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Shamir; Paris Bombing Part of Attack Organized Against Jews and Israel

Israeli Foreign Minister Yitzhak Shamir said today that the synagogue bombing in Paris Friday was part of on attack “organized against the Jewish people and its state, the State of Israel.” He also charged that recent anti-Semitic attacks in France and elsewhere in Europe were encouraged by European overtures to the Palestine Liberation Organization.

Shamir spoke at a press conference in Luxembourg where he is heading an Israeli delegation in talks with representatives of the European Economic Community (EEC) on trade, industrial, agricultural and scientific cooperation. It is the second such meeting. The first was held in December, 1978.

He warned that if the EEC “is going to encourage the PLO as the only representative of the Palestinian people, they will encourage those organizations linked to terrorist organizations.” Shamir was referring to the declaration issued at the Venice summit meeting of the EEC heads of state last June which said that the PLO should be associated with the peace process in the Middle East.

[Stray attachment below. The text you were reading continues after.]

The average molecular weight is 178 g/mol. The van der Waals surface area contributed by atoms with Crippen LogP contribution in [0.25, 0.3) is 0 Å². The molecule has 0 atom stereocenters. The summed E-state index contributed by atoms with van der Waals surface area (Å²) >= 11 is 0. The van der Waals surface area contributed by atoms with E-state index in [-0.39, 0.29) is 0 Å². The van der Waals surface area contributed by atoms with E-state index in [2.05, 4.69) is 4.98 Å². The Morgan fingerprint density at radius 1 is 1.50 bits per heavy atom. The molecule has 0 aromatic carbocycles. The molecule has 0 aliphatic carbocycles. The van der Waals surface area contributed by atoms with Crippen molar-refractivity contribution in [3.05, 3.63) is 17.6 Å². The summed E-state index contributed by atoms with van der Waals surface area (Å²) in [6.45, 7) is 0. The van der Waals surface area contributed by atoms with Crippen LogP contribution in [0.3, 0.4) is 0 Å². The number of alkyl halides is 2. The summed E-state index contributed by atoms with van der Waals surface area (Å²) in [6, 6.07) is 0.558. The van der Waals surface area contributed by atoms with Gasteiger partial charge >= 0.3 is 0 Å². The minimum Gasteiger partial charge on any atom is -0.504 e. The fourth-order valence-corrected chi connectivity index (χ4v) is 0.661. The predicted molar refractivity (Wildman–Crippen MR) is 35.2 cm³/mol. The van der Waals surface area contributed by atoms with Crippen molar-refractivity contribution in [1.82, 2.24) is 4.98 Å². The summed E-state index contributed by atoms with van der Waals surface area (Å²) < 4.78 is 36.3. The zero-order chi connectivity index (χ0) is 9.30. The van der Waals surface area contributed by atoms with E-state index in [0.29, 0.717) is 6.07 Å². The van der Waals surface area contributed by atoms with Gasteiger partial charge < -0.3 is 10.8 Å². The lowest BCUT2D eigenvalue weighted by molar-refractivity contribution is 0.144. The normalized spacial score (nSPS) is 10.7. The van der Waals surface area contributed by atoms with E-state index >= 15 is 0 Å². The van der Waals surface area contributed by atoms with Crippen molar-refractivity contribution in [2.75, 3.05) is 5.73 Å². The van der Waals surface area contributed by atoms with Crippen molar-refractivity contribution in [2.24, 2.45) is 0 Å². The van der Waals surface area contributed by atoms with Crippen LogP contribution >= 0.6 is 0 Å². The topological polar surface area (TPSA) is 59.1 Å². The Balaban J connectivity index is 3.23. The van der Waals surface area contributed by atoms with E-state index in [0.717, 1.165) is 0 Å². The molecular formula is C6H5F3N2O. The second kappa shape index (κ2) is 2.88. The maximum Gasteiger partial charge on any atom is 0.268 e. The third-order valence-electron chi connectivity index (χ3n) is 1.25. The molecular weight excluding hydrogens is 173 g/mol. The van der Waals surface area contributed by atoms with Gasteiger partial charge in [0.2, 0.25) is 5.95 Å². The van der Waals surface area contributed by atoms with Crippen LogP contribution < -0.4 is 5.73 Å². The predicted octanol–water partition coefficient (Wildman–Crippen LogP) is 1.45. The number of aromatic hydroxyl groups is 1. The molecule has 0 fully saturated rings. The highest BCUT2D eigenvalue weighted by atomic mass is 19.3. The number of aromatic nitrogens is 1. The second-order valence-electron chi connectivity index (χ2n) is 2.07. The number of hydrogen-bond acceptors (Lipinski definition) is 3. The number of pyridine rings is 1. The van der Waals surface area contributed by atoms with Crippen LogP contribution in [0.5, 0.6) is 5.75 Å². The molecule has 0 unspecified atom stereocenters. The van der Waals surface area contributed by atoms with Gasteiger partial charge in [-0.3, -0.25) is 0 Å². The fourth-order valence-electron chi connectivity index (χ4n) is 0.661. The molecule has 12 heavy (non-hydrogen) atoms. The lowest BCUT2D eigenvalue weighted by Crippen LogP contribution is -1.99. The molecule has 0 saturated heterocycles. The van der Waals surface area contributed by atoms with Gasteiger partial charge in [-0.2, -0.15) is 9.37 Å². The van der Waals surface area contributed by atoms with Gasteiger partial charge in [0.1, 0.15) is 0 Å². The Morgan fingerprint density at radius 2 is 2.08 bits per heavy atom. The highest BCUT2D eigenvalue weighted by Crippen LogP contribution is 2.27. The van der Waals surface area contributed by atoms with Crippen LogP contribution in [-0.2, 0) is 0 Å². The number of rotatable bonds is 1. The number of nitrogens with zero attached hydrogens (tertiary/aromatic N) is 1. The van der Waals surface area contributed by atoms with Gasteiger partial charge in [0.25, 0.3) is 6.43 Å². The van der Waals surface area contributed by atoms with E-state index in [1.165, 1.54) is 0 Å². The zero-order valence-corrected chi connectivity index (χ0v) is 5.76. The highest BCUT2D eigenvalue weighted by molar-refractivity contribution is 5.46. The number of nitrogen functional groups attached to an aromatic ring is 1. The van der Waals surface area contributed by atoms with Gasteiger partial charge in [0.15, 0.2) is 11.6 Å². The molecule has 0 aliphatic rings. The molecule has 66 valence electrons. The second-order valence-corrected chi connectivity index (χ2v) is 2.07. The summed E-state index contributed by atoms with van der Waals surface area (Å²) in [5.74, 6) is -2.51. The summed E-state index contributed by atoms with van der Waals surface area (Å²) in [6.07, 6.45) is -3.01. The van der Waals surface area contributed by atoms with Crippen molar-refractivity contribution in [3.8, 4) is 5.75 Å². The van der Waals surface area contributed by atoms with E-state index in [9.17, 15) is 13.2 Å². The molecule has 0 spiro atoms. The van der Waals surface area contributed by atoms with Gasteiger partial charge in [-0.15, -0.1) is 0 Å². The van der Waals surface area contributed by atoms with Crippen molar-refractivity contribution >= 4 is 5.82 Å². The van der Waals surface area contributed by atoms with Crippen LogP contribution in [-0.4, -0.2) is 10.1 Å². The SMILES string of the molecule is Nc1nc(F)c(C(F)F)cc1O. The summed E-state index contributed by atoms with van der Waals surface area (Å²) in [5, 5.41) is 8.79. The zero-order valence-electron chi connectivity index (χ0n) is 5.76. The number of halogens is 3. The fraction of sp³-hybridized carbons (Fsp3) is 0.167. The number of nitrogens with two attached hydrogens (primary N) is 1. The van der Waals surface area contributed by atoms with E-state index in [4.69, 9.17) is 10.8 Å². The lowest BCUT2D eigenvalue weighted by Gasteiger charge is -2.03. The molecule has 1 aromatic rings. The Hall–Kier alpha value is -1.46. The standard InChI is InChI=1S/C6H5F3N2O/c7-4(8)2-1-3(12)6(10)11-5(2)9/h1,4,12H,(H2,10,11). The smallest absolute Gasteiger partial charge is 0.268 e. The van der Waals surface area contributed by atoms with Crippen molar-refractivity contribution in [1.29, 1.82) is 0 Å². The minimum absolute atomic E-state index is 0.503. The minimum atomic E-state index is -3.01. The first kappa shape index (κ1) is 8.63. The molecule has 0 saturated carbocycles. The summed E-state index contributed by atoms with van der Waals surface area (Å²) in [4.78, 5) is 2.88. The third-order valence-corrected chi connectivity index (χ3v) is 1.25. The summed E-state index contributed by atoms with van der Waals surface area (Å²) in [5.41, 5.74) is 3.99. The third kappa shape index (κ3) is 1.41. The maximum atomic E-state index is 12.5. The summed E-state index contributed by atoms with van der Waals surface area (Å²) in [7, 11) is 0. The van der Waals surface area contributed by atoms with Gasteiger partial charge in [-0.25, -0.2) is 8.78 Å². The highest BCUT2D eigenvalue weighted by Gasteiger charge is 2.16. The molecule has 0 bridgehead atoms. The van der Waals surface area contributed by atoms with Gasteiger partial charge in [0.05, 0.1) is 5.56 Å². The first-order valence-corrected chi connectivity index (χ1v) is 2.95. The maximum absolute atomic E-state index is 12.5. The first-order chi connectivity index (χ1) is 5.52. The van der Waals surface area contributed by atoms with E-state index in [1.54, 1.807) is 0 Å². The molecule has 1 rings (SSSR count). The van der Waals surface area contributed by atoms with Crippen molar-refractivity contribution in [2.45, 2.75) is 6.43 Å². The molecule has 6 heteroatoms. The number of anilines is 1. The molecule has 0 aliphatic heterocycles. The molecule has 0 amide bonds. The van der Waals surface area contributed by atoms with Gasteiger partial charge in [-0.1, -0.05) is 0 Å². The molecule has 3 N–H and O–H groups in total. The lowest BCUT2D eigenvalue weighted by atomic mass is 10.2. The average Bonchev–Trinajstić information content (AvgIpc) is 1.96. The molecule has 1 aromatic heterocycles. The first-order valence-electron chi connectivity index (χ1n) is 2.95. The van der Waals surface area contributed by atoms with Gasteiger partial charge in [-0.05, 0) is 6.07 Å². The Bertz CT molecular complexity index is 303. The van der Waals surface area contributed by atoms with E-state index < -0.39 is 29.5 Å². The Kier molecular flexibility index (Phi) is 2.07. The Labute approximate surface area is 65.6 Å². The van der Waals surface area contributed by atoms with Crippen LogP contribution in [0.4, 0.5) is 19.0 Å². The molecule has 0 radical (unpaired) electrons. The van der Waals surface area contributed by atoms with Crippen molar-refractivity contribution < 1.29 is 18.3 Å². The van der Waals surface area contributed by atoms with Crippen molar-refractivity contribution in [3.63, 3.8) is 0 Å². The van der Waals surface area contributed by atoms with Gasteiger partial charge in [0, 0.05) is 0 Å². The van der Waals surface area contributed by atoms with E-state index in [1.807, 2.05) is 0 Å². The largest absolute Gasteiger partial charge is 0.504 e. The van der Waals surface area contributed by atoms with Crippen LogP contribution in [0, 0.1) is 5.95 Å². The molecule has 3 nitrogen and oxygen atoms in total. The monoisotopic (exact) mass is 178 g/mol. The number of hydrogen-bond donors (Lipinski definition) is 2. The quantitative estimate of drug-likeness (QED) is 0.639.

Asked if the declaration may have encouraged the recent anti-Semitic attacks, he replied, “Yes. There is a certain link between these two problems.” He claimed there was a proven link between some European terrorist groups and Palestinian terrorists. “I advise European governments to be more, cautious in their relations with such organizations,” he said.

FOCUS OF TALKS WITH EEC

Shamir also said that Israel would cooperate with the EEC’s fact-finding mission in the Middle East, conducted by Luxembourg’s Foreign Minister Gaston Thorn. But he did not believe it would achieve any positive results.

The Luxembourg talks will center on Israel’s future relationship with the EEC and the impact on Israel’s exports of the entry of Greece into the Common Market and the proposed entry of Spain. Israel is asking for certain concessions to offset the new competition in the Mediterranean region. Israeli experts believe that Spain’s economic strength in the agricultural sector might eliminate Israel from the EEC market for traditional exports such as arranges and in the industrial sector Israel’s textile industry would suffer.

The EEC commission conceded that the entries of Greece and Spain would have negative repercussions on the exports of most other Mediterranean countries.

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